The demise, bankruptcy or refinancing of such fixed broadband wireless access (FBWA) favorites as Advanced Radio Tele-communications (ART), Winstar-and more recently Teligent-has rocked the FBWA industry over the last few months. With the ensuing negative publicity painting all FBWA offerings with the same burning brush, it was inevitable that the industry as a whole would suffer. But as AT&T's highly successful Angel project has now proven, not all FBWA technologies are alike. There are many success stories in this arena-but only if you know where to look.
What Teligent, Winstar and ART had in common was that their business model was based on operation at 26 GHz and above, commonly called the local multipoint distribution service (LMDS) band. Working a point-to-point distribution service, those businesses faced many problems, not the least of which were high equipment costs and line-of-sight issues. "In addition," according to Dave Gibbons, chief technical officer of AT&T's fixed wireless service division (Redmond, Wash.), "those operators faced intense competition from incumbent telephone and data service suppliers."
AT&T chose to operate at below 11 GHz. Here, line-of-sight issues are mitigated, and customer-premise equipment (CPE) and basestation equipment costs are lower. Also, by operating on a point-to-multipoint basis, the company can plant a single basestation to target up to 95 percent of all potential subscribers in a given area, thereby achieving maximum return on investment.
The goal, Gibbons pointed out, is to establish a point of presence in a given area to compete with digital subscriber line and cable alternatives-and to a lesser extent satellite. "We're addressing residential customers where there's no competition at all, as it's still an enormous monopoly and so there's a good market," he said.
|Dave Gibbons, CTO of AT&T's fixed wireless operations, has
found that surviving in the wireless services business depends on much more than just high bandwidth. The key
is offering a wide variety of useful services to the customer. |
The sub-11-GHz range has various frequency bands within it, the most well known being multichannel, multipoint distribution service (MMDS), the various personal communications services (PCS), wireless communications services (WCS), wireless local loop and the Unlicensed National Information Infrastructure (U-NII) band-to mention a few. Because of the ability of companies operating in those bands to establish a single point of presence to feed multiple subscribers, many companies have vied for a slice of the pie.
Companies such as Hybrid Networks (San Jose, Calif.) have been supplying carriers such as Sprint in the United States and Wireless World in the Virgin Islands. However, despite being a mainstay of the industry, the company reported a first-quarter net loss of $6.3 million on revenues of $5.1 million.
Project managers at several companies working below 11 GHz discuss their work as part of this week's focus on wireless networks, including Adaptive Broadband in the U-NII band, Aperto Networks and Malibu Networks.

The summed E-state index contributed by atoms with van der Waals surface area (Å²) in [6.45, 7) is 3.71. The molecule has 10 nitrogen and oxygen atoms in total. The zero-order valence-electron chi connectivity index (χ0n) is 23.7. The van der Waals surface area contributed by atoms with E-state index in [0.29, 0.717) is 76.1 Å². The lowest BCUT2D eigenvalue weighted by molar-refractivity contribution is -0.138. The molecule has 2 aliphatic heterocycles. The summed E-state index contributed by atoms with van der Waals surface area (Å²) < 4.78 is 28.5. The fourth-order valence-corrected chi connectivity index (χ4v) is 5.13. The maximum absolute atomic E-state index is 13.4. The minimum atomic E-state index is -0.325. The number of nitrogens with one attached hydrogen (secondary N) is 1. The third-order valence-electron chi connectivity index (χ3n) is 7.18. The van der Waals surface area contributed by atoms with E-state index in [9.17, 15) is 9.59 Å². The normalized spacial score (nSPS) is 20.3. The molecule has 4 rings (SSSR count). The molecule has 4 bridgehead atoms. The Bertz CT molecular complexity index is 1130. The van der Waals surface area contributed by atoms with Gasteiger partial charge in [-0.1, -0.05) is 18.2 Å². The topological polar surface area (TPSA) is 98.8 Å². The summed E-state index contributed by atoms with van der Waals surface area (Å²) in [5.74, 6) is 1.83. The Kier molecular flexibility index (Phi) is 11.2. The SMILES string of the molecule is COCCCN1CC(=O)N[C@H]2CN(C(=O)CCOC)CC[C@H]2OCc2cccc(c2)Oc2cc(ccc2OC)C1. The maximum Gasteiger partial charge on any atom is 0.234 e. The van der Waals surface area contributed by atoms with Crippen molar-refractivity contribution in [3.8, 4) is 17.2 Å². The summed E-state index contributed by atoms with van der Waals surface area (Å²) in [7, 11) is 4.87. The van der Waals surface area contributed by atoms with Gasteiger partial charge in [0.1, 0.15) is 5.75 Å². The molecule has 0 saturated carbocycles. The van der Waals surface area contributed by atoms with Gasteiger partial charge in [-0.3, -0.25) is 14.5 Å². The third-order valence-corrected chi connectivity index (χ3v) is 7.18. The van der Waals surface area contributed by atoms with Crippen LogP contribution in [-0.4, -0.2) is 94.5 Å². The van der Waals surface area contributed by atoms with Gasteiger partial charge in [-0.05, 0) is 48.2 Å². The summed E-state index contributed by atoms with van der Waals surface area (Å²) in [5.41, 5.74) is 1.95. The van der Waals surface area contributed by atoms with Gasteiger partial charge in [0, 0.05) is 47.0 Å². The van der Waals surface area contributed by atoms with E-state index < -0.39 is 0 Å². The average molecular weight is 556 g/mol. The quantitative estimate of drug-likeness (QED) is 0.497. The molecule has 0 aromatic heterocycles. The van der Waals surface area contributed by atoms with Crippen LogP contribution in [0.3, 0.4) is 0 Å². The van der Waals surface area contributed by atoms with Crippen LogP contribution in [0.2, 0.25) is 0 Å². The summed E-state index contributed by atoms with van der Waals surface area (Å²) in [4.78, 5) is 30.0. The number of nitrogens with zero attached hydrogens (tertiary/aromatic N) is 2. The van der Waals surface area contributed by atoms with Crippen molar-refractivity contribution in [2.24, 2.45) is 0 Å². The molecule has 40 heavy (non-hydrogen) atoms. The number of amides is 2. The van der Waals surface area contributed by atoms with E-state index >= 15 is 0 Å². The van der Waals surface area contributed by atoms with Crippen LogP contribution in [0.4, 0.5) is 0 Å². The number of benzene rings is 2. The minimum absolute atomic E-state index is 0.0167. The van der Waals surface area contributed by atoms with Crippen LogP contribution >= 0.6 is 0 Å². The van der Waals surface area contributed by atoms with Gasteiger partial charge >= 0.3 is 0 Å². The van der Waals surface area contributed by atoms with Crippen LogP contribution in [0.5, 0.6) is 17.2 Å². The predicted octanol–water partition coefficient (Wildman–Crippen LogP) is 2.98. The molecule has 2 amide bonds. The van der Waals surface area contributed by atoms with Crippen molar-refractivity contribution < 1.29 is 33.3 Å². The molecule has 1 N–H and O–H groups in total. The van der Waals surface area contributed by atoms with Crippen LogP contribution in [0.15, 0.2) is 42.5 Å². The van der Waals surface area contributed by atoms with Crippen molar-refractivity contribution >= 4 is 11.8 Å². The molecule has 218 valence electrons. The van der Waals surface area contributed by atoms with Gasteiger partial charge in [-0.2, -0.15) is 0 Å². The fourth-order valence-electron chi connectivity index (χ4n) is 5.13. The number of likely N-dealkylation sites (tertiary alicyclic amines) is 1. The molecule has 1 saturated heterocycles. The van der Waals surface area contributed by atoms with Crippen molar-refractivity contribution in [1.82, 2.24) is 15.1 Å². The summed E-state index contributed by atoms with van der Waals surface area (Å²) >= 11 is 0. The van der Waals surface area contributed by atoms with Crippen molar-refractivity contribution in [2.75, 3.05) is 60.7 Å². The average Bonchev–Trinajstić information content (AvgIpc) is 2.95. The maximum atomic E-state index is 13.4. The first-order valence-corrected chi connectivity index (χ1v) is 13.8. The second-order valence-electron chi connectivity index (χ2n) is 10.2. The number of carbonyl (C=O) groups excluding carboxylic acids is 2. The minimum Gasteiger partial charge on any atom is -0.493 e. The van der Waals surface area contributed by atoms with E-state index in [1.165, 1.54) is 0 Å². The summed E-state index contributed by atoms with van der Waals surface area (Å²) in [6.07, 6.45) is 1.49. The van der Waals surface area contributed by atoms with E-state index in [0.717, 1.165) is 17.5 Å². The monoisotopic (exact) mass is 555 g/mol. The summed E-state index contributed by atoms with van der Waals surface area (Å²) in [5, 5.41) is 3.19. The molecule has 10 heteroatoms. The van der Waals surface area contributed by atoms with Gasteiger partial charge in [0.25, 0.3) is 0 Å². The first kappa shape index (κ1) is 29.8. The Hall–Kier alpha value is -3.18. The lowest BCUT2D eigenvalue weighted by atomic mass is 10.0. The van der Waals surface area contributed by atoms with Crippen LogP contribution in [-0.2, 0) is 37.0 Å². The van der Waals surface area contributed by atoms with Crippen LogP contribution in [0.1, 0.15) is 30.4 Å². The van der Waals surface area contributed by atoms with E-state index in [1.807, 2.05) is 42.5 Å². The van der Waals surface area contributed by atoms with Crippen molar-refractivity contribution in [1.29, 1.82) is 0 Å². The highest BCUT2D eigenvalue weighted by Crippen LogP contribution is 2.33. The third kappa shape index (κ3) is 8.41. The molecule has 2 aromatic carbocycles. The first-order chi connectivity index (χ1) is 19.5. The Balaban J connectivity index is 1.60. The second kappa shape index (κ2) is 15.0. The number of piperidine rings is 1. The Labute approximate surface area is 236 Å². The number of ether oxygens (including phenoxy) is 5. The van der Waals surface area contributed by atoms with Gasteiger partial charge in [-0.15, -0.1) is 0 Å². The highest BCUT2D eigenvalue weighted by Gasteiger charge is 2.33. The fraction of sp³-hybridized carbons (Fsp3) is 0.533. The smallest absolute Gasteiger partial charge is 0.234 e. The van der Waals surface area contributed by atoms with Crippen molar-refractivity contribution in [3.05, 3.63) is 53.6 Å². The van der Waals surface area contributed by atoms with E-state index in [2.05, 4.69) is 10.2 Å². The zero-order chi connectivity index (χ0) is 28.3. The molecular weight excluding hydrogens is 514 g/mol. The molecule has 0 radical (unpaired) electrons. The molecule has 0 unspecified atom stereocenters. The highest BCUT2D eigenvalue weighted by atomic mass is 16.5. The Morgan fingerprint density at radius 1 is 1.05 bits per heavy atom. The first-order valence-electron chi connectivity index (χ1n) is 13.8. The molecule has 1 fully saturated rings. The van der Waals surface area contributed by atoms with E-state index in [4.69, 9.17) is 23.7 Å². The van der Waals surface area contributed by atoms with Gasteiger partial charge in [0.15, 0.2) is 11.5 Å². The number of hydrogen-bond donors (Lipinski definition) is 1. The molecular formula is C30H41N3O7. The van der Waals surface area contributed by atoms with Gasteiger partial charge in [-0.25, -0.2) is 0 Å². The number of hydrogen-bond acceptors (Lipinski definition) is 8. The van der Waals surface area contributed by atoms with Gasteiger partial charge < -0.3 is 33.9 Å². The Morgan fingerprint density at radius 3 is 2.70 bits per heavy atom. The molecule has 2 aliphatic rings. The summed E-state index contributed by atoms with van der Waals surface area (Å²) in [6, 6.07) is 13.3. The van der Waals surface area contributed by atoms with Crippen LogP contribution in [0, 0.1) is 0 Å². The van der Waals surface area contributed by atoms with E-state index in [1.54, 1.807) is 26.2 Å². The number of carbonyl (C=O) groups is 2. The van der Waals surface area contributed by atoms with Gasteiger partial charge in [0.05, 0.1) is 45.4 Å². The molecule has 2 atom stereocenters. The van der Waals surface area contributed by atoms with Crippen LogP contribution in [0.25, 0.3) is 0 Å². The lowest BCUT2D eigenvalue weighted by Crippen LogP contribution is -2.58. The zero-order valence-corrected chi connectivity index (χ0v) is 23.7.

And, above 11 GHz, contributor Ensemble Communications Inc. (San Diego) has taken a somewhat different approach to the likes of Teligent and Winstar by operating on a point-to-multipoint basis at 26 GHz. That way the company takes advantage of the higher data rates possible, while at the same time reaching broad coverage. It must be noted, however, that CPE costs are still relatively high, so Ensemble's main customer base comprises home/small offices and small enterprises.
But what distinguishes AT&T's Angel project from all its peers is the complete end-to-end solution it provides. From the residential customers' own flavor of home networking-though it currently only supports Home-PNA-through to four lines of toll-quality telephone lines, right up to 1-Mbit/second data download speeds, the Angel project is one of the few to offer complete one-stop shopping -with the infrastructure to support it.
The project began in 1995 when AT&T Wireless committed itself to providing telephone service and broadband data to residential consumers. "There's a limit as to how much people will pay for bits per second, so there's an opportunity that's much greater than that-and our bundling of telecom features is a demonstration of that," said Gibbons.
Because of its expertise in cellular, it decided to leverage this by opting for a wireless solution for the last mile. AT&T chose to operate with both a 1.9-GHz PCS radio and a WCS 2.3-GHz radio. "We chose that for the propagation features of that band, as well as the availability of spectrum," said Gibbons. The actual amount of spectrum the company has depends on the market, but WCS comprises primarily 15 MHz in two bands that are separated.
Now, six years later, AT&T Wireless Digital Broadband offers service in seven cities in the United States. And the number is growing. "While our city selection criteria principally revolve around spectrum availability and whether or not we'd be competing with our own cable services, we're still expecting to expand from 15,000 subscribers at the end of Q1 this year, to 100,000 by year's end," said Gibbons.
Looking forward, Gibbons sees some of the major challenges FBWA faces not being technological, but a combination of perception and regulation. "We've mastered the technology now," he said. "The biggest issue is the constant placement of all FBWA methods under a single umbrella - there are vast differences between what we're doing and what companies at LMDS are doing." Other issues relate to the placement of basestations in conflict with tightly regulated zoning laws, spectrum availability and a standard.